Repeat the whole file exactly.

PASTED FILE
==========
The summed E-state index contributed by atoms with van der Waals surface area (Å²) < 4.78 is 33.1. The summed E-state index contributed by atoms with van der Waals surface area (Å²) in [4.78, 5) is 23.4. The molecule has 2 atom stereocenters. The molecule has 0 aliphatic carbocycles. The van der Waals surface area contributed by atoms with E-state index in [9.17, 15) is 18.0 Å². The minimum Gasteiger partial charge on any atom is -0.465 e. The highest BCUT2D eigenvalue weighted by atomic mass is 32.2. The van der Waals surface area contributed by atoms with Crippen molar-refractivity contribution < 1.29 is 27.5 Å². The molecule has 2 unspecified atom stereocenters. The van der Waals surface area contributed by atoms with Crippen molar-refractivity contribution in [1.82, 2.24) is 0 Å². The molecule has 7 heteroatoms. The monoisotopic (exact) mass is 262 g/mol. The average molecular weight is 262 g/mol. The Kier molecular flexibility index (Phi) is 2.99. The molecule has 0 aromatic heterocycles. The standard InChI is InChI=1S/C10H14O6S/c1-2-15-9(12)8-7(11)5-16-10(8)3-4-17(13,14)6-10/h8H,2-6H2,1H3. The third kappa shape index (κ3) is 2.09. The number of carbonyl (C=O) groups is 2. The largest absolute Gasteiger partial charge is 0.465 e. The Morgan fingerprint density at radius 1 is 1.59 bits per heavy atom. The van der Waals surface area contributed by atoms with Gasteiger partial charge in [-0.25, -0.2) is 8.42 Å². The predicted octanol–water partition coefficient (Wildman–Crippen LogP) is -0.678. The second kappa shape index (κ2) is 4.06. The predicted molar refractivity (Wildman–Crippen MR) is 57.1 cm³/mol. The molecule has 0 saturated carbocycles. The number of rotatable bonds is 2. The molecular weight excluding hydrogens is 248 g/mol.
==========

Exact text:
The summed E-state index contributed by atoms with van der Waals surface area (Å²) < 4.78 is 33.1. The summed E-state index contributed by atoms with van der Waals surface area (Å²) in [4.78, 5) is 23.4. The molecule has 2 atom stereocenters. The molecule has 0 aliphatic carbocycles. The van der Waals surface area contributed by atoms with E-state index in [9.17, 15) is 18.0 Å². The minimum Gasteiger partial charge on any atom is -0.465 e. The highest BCUT2D eigenvalue weighted by atomic mass is 32.2. The van der Waals surface area contributed by atoms with Crippen molar-refractivity contribution < 1.29 is 27.5 Å². The molecule has 2 unspecified atom stereocenters. The van der Waals surface area contributed by atoms with Crippen molar-refractivity contribution in [1.82, 2.24) is 0 Å². The molecule has 7 heteroatoms. The monoisotopic (exact) mass is 262 g/mol. The average molecular weight is 262 g/mol. The Kier molecular flexibility index (Phi) is 2.99. The molecule has 0 aromatic heterocycles. The standard InChI is InChI=1S/C10H14O6S/c1-2-15-9(12)8-7(11)5-16-10(8)3-4-17(13,14)6-10/h8H,2-6H2,1H3. The third kappa shape index (κ3) is 2.09. The number of carbonyl (C=O) groups is 2. The largest absolute Gasteiger partial charge is 0.465 e. The Morgan fingerprint density at radius 1 is 1.59 bits per heavy atom. The van der Waals surface area contributed by atoms with Gasteiger partial charge in [-0.25, -0.2) is 8.42 Å². The predicted octanol–water partition coefficient (Wildman–Crippen LogP) is -0.678. The second kappa shape index (κ2) is 4.06. The predicted molar refractivity (Wildman–Crippen MR) is 57.1 cm³/mol. The molecule has 0 saturated carbocycles. The number of rotatable bonds is 2. The molecular weight excluding hydrogens is 248 g/mol.